Many people have “take a hot air balloon ride” scrawled on their bucket list but, sadly, that is often outside the average traveller’s budget.
I have long been desperate to take one, despite the fear of plummeting to my death in a flimsy wicker basket. I was fortunate enough to take a hot air balloon ride after arriving in Vang Vieng, Laos. This small town, which has been transformed into an adventure destination spot for backpackers, is home to one of the cheapest hot air balloon rides in the world.
The small town is populated almost exclusively by hostels, bars and restaurants built to accommodate tourists passing through the town on their way to Luang Prabang or the capital of Vientiane. Surrounded by unreal scenery, it’s the perfect spot for an airborne adventure.
When you arrive into town, countless vendors litter the streets, offering adventures ranging from ziplining to kayaking and, most notably, hot air balloon rides. After securing some recommendations from my hostel reception, I trawled the streets trying to find the best price.
Quotes varied from $125 to $85, which increased for smaller groups. As a group of four, we were able to secure a ride for just $85 per person. Travelling as a group also ensured that we would be taken up together and not crammed in with some strangers for the duration of the ride.
You can pay extra for a private ride, but it could cost up to $200. We opted for the budget option and booked our ride, which included pick up and drop off at our hostel. Like most of the tourist vendors in Laos, the seller did not accept cards so we paid in cash.
Thanks to the fast-paced nature of Southeast Asian tourism, we were able to book a trip for the same day just before sunset. To make the most of the panoramic landscapes, the balloons launch at dawn and dusk.
Our group taxi collected us at 4pm. We were crammed into a tight open-door car with eight other tourists and led on a bumpy ride to an open field. When we arrived, we were separated into two groups: our four and another eight people.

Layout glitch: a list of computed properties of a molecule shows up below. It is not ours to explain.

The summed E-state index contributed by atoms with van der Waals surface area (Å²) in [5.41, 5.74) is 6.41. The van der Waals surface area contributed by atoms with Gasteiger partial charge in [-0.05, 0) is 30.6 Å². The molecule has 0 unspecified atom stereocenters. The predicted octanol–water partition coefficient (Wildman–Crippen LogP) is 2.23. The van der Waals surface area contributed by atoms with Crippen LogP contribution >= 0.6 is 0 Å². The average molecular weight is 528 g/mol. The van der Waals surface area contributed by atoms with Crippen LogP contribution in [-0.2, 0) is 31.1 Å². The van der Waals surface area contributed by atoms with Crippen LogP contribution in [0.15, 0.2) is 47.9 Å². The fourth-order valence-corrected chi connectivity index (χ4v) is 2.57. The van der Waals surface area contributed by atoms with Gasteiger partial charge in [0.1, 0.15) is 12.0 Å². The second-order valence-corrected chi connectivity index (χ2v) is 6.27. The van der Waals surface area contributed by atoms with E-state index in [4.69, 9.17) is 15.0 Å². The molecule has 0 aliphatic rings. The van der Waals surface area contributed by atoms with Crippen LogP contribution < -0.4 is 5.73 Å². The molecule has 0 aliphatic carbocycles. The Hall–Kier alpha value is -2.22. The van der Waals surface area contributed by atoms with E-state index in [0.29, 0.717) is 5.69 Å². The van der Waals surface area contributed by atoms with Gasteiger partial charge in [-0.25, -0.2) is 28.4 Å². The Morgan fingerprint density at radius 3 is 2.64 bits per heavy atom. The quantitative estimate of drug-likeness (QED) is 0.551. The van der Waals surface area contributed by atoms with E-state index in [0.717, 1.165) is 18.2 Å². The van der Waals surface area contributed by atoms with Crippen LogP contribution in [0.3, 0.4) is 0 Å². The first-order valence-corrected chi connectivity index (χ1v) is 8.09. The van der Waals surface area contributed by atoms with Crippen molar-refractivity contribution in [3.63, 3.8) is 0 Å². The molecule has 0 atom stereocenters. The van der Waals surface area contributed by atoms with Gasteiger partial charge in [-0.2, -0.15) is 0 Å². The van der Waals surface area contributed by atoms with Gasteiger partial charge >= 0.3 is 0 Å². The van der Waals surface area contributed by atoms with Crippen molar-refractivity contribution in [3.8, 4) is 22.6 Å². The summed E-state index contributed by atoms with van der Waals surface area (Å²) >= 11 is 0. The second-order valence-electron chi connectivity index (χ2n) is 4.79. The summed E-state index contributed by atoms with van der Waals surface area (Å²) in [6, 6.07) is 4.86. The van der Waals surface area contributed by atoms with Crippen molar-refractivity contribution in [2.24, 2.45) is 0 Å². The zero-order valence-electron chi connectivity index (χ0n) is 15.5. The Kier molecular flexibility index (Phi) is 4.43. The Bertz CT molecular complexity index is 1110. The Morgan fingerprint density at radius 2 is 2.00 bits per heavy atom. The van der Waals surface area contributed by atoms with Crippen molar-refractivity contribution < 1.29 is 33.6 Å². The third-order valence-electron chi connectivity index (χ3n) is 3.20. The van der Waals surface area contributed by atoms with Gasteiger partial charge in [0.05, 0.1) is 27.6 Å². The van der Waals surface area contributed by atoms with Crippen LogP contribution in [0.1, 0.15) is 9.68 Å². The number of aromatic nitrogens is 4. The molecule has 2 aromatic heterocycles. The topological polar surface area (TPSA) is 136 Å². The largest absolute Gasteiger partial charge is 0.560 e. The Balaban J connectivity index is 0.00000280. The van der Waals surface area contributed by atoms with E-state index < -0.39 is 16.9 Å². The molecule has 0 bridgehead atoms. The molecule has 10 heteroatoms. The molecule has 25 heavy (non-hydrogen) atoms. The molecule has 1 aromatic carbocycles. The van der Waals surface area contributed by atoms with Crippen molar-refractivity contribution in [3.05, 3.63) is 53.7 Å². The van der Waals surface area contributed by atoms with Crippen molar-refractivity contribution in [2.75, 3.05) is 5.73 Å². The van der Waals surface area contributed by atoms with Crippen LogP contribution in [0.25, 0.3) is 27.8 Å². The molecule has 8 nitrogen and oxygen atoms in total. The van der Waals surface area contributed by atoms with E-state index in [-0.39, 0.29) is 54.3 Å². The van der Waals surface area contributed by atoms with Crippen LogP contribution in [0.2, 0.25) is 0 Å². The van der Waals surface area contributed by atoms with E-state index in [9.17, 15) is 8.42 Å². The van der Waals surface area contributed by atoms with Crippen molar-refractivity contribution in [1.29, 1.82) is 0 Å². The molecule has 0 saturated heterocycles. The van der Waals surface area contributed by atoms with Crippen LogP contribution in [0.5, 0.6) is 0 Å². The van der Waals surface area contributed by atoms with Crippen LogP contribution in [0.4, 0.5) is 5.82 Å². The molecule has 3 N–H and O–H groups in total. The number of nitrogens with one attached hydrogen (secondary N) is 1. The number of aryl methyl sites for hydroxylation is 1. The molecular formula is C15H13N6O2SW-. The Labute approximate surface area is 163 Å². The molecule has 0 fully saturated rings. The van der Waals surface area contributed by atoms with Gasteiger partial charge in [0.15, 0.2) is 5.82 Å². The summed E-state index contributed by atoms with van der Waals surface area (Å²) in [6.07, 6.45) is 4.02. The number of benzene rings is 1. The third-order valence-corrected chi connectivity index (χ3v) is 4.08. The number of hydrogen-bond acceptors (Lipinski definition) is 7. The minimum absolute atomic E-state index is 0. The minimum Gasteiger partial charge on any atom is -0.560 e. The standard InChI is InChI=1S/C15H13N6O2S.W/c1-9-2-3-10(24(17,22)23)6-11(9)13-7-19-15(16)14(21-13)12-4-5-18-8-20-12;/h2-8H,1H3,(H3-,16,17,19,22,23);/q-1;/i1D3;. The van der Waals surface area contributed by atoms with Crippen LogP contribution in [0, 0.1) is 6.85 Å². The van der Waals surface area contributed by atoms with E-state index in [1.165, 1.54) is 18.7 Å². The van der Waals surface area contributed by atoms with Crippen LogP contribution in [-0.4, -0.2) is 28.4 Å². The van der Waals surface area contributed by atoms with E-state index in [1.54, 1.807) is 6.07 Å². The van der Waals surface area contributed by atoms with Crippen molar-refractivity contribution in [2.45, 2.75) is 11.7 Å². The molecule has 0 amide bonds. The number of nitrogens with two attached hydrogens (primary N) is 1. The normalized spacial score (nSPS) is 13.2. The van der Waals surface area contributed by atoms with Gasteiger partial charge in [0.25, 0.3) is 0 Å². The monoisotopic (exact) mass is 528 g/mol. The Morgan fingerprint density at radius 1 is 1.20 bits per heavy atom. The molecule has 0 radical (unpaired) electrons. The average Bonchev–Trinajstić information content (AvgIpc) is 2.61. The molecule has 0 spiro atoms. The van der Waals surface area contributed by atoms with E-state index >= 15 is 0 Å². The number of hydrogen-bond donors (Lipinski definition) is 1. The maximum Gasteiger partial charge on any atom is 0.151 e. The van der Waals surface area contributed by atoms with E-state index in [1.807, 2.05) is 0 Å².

Two balloons were spread out on the floor surrounded by a dozen workers. Our balloon had a smaller basket and a larger basket sat beneath the bigger balloon across the field. With the sun burning above us, I hid in the back of the car waiting for the balloon to be pumped full of air.
Now that we had arrived, the workers filled the balloon using gas-powered fans to cold inflate it. The process took a while and my group passed the time giddily snapping photos in front of it and then, in a matter of seconds, it was ready to lift off. Our team called us over and loaded us into the basket one-by-one.
It felt as though we were rising into the air before the door could even shut. A hot air balloon does not look like it moves quickly from the ground but in the air, it feels like a helicopter rapidly taking to the skies. Or, perhaps, the immediate fear and hyper-awareness of being lifted into the air made it feel far faster.
With four of us and the pilot, the basket felt cosy but not uncomfortable. We had space to spread out and could change spots, as long as we carefully coordinated and switched with someone in an opposite corner. Soon, the field beneath us disappeared and we began our soaring journey into the skies.
For the first few minutes, I could not tear my eyes away from the ground, lost in the ridiculousness of what we were doing. Why are we so obsessed with finding new ways to risk our lives for a spike of adrenaline? As the people below us shrunk into pea-sized humans, I wondered if I should have researched the health and safety precautions of such a venture, but thrills have no time for precautions.